With so many countries across Europe reliant on Ukraine’s pipelines for natural gas deliveries from Russia, Kiev faces mounting pressure to reach a deal with Moscow before winter hits. Russia’s intermittent halting of gas deliveries in 2009 led to shortages in the EU.

A look back at key events in the most recent dispute over gas deliveries:

April 1: In the fight for power in eastern Ukraine, Russia increases pressure on its near-bankrupt neighbour by raising gas prices.

April 6: The Ukrainian head of government Arseny Yatsenyuk accuses Russia of “economic aggression” and says Kiev will not pay the massively higher prices.

April 11: Moscow reassures its European gas customers that their contracts will be fulfilled, even as President Vladimir Putin demands that billions of dollars of debt owed by Kiev’s protesting government be settled immediately.

June 16: Russia ceases gas deliveries on grounds of some 4.5 billion dollars in unpaid gas bills. Russian energy giant Gazprom announces it will only deliver gas to Ukraine if advance payments are made.

August 8: Ukraine threatens to cut Russian oil and gas transit to Europe.

September 2: Slovakia officially opens a so-called reverse flow pipeline to send Russian gas back to Ukraine, giving Kiev the opportunity to become less dependent on Russian deliveries.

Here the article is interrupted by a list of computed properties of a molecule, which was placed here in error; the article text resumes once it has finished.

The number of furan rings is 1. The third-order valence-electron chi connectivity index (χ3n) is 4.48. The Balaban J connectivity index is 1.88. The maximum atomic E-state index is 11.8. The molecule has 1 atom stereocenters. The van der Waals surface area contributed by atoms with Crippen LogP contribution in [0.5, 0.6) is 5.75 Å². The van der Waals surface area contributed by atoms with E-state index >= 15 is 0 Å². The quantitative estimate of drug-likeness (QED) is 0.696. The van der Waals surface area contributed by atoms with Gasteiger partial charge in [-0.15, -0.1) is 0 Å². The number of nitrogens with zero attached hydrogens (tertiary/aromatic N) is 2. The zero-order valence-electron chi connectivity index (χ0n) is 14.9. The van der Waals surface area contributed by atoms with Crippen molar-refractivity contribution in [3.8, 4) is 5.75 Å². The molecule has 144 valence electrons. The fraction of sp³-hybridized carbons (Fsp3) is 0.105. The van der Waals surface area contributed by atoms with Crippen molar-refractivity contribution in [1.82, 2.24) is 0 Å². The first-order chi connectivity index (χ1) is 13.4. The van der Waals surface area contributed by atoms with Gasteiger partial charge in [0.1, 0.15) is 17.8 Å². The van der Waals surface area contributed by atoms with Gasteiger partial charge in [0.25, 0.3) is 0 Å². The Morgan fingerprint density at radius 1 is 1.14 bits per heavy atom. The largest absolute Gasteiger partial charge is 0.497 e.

September 26: EU Energy Commissioner Guenther Oettinger says Russian and Ukrainian officials reached an agreement to secure European and Ukrainian gas supplies by the end of March 2015.

October 19: Ukrainian President Petro Poroshenko announces that Moscow and Kiev have reached a preliminary agreement to ensure natural gas supplies for the winter.

October 21: Negotiations over a gas deal are delayed by a week.

October 29: Three days after Ukrainian parliamentary elections, Poroshenko’s party presents a draft coalition agreement that would diversify Ukraine’s energy sources. The document specifically promises to reduce the country’s dependence on Russian gas by capping deliveries from any single supplier at 30 per cent.

GNA

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